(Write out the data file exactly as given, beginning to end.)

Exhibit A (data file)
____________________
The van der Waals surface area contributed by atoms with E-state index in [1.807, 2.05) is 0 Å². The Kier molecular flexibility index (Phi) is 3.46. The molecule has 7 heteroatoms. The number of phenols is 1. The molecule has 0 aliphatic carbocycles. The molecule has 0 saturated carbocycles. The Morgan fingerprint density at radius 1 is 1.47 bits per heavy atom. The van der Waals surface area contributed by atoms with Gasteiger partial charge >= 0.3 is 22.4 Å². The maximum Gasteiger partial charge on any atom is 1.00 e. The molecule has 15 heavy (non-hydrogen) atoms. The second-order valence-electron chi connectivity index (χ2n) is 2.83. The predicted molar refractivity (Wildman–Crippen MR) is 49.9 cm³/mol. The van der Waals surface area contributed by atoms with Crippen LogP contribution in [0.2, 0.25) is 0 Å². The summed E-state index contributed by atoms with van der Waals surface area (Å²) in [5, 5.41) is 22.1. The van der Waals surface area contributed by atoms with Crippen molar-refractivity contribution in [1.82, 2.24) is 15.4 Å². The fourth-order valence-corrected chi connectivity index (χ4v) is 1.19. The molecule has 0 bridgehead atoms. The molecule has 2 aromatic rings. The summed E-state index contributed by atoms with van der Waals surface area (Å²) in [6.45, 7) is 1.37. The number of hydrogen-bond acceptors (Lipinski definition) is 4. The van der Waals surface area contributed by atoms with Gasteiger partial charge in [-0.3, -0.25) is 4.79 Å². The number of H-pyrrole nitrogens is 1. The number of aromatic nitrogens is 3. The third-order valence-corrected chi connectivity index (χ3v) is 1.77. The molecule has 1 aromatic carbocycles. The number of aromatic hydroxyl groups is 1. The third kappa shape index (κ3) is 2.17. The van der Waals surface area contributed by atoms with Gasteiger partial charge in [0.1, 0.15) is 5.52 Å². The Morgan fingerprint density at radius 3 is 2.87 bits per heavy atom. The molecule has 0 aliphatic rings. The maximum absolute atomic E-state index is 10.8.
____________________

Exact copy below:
The van der Waals surface area contributed by atoms with E-state index in [1.807, 2.05) is 0 Å². The Kier molecular flexibility index (Phi) is 3.46. The molecule has 7 heteroatoms. The number of phenols is 1. The molecule has 0 aliphatic carbocycles. The molecule has 0 saturated carbocycles. The Morgan fingerprint density at radius 1 is 1.47 bits per heavy atom. The van der Waals surface area contributed by atoms with Gasteiger partial charge >= 0.3 is 22.4 Å². The maximum Gasteiger partial charge on any atom is 1.00 e. The molecule has 15 heavy (non-hydrogen) atoms. The second-order valence-electron chi connectivity index (χ2n) is 2.83. The predicted molar refractivity (Wildman–Crippen MR) is 49.9 cm³/mol. The van der Waals surface area contributed by atoms with Crippen LogP contribution in [0.2, 0.25) is 0 Å². The summed E-state index contributed by atoms with van der Waals surface area (Å²) in [5, 5.41) is 22.1. The van der Waals surface area contributed by atoms with Crippen molar-refractivity contribution in [1.82, 2.24) is 15.4 Å². The fourth-order valence-corrected chi connectivity index (χ4v) is 1.19. The molecule has 0 bridgehead atoms. The molecule has 2 aromatic rings. The summed E-state index contributed by atoms with van der Waals surface area (Å²) in [6.45, 7) is 1.37. The number of hydrogen-bond acceptors (Lipinski definition) is 4. The van der Waals surface area contributed by atoms with Gasteiger partial charge in [-0.3, -0.25) is 4.79 Å². The number of H-pyrrole nitrogens is 1. The number of aromatic nitrogens is 3. The third-order valence-corrected chi connectivity index (χ3v) is 1.77. The molecule has 1 aromatic carbocycles. The number of aromatic hydroxyl groups is 1. The third kappa shape index (κ3) is 2.17. The van der Waals surface area contributed by atoms with Gasteiger partial charge in [0.1, 0.15) is 5.52 Å². The Morgan fingerprint density at radius 3 is 2.87 bits per heavy atom. The molecule has 0 aliphatic rings. The maximum absolute atomic E-state index is 10.8.